David Taylor, Insurance Executive, highlights the importance of making sure that farm buildings are correctly valued for insurance purposes, and the dangers of underinsurance when it comes to rebuilding agricultural properties.
It’s not exactly news that the price of building materials has spiralled over the past couple of years. Disruption to supply chains, a shortage of shipping containers and rocketing fuel prices have all meant that demand for building materials such as concrete, steel, timber, cement, plastics and roofing tiles has vastly outstripped supply – and prices have risen accordingly.
All this has meant that the rebuild costs of farm buildings has increased by 25% or more over the past two years, but many farmers have not taken this into consideration when renewing their policies.
Pre-pandemic, the rebuild costs for farm buildings used to rise steadily by about 3% a year, but the events of the past two years have thrown the ‘indexation’ figures, which are used to calculate insurance costs, into turmoil. And while insurers use index-linked polices which are formulated to consider the increases in building costs, the amount paid out on a claim will depend on the value of the building(s) being insured being correct in the first place.
How will this affect my claim?
The consequences of undervaluing the rebuild costs of a building could be significant, as the policy holder could find themselves falling foul of averaging clauses. This means that the claimant will receive a proportion of the declared value of the item or property that has been insured. This is fine if the item in question has been correctly valued, but in the event of a claim on an underinsured building, the claimant will only receive a percentage of the claim, since they have only paid that percentage of the premium due on the policy.
For example: The roof of a large barn has collapsed and needs to be replaced. This will cost the farmer £40,000 to repair. The barn is insured for £100,000, but in fact the barn’s realistic rebuild value is £200,000. This means that the insurer will only pay out £20,000, or 50% of the farmer’s claim, since they (the policy holder) have underinsured the rebuild cost of the barn and only paid 50% of the premium they should have.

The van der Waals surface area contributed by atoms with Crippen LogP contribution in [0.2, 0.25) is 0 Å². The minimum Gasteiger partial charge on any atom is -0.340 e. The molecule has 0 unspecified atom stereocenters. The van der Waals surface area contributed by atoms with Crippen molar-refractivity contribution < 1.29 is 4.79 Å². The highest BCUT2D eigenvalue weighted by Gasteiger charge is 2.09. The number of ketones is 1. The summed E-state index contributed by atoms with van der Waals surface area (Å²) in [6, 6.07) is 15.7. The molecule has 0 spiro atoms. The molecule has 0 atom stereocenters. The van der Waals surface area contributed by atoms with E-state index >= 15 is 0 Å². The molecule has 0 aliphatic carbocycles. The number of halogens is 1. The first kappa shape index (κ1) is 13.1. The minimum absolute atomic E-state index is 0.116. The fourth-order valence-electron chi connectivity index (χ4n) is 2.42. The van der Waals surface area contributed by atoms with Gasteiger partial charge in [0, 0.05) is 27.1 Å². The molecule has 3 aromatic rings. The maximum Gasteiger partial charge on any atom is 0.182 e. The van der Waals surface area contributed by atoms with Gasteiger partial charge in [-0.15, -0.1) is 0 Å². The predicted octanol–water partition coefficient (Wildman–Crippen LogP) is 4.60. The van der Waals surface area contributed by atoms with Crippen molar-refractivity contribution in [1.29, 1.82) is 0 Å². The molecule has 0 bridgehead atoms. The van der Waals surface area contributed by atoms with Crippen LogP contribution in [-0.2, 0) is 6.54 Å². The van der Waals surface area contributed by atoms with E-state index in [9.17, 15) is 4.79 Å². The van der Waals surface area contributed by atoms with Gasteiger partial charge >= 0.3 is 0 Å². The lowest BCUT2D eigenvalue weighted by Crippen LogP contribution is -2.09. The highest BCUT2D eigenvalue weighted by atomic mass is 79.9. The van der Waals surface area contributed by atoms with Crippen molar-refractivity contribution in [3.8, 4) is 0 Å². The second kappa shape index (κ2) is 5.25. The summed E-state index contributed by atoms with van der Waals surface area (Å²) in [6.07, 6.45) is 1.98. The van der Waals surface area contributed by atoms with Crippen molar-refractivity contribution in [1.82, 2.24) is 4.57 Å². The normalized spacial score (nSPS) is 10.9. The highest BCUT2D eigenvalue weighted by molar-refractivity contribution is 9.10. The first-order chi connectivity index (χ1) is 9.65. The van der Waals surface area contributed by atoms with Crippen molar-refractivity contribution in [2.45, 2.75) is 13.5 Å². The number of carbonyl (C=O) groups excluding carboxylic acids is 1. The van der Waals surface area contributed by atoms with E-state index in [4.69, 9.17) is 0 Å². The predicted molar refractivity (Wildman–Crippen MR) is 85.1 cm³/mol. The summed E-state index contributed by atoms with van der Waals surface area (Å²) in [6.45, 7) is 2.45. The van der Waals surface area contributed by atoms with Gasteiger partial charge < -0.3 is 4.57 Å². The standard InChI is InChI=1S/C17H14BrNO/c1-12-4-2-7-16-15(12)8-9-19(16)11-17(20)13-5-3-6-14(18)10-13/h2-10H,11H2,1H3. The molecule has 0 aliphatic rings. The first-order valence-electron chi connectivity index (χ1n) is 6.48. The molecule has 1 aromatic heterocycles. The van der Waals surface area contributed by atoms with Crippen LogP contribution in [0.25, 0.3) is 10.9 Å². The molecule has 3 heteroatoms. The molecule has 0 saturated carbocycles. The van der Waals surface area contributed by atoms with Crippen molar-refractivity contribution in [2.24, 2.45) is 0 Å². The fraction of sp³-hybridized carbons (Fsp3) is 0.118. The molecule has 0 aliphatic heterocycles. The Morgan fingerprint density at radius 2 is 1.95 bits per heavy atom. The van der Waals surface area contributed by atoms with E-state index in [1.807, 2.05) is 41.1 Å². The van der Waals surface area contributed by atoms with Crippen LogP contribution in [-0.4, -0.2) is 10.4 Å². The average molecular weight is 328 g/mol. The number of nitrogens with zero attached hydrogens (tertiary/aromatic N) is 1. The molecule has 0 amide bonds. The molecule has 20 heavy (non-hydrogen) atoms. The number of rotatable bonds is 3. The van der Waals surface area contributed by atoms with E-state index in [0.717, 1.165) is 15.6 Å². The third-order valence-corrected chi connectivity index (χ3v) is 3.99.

The solution to this is to reappraise the rebuild prices of farm buildings to ensure that the increases in building costs have been taken into consideration – and to do this ahead of renewing farm building insurance. It is the policy holder’s responsibility to ensure that the insurance sums are correct, and we recommend that a surveyor is used. As insurance brokers we can assist and advise, but we cannot accept responsibility for the accuracy of the insured values declared by the policy holder.
What should be included when calculating the rebuilding cost
Your broker can help with advice on insurance for rebuilding farm and/or agricultural properties, but these will usually include the following elements:
- Debris removal and any works to the site including environmental clean-up costs
- The main structure of the building ie walls, floors and roof
- Fences, hedges, walls and gates which affect or relate to the building (these can sometimes be insured under farm contents)
- Fixtures and fittings within the building
- Small buildings and structures which pertain to the main building, such as footpaths, drives, yards and forecourts
- Service equipment such as plumbing and lifting apparatus, belts, pipes and cabling
- External equipment such as water tanks and solar panels, fire escapes and gangways.
What shouldn’t be included in calculating rebuild costs
- Grain silos, fertiliser and fuel tanks should all be specified separately
- Outbuildings used for domestic purposes such as garages and utility rooms – these should be included in home buildings insurance
Please don’t hesitate to contact us if you are unsure about the farm building cover you have in place, and we will be happy to advise you. We have a long-standing association with the agricultural sector and understand the opportunities and challenges facing our farming clients.